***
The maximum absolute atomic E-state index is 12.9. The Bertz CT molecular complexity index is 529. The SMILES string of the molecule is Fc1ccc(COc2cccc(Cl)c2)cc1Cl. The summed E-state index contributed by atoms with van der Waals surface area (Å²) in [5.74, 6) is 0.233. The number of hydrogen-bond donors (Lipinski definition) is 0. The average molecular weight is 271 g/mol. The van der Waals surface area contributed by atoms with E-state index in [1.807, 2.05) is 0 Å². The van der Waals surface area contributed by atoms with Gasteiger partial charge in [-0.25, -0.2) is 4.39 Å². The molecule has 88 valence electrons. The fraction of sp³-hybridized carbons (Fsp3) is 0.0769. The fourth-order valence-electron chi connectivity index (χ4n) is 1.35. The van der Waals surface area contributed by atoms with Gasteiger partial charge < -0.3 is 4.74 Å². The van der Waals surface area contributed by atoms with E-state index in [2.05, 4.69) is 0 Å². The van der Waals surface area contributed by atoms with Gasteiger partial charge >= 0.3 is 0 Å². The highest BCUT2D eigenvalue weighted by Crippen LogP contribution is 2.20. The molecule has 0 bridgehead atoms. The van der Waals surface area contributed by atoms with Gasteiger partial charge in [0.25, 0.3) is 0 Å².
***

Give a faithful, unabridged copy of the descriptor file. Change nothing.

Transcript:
The maximum absolute atomic E-state index is 12.9. The Bertz CT molecular complexity index is 529. The SMILES string of the molecule is Fc1ccc(COc2cccc(Cl)c2)cc1Cl. The summed E-state index contributed by atoms with van der Waals surface area (Å²) in [5.74, 6) is 0.233. The number of hydrogen-bond donors (Lipinski definition) is 0. The average molecular weight is 271 g/mol. The van der Waals surface area contributed by atoms with E-state index in [1.807, 2.05) is 0 Å². The van der Waals surface area contributed by atoms with Gasteiger partial charge in [-0.25, -0.2) is 4.39 Å². The molecule has 88 valence electrons. The fraction of sp³-hybridized carbons (Fsp3) is 0.0769. The fourth-order valence-electron chi connectivity index (χ4n) is 1.35. The van der Waals surface area contributed by atoms with Gasteiger partial charge < -0.3 is 4.74 Å². The van der Waals surface area contributed by atoms with E-state index in [2.05, 4.69) is 0 Å². The van der Waals surface area contributed by atoms with Gasteiger partial charge >= 0.3 is 0 Å². The highest BCUT2D eigenvalue weighted by Crippen LogP contribution is 2.20. The molecule has 0 bridgehead atoms. The van der Waals surface area contributed by atoms with Gasteiger partial charge in [0.25, 0.3) is 0 Å².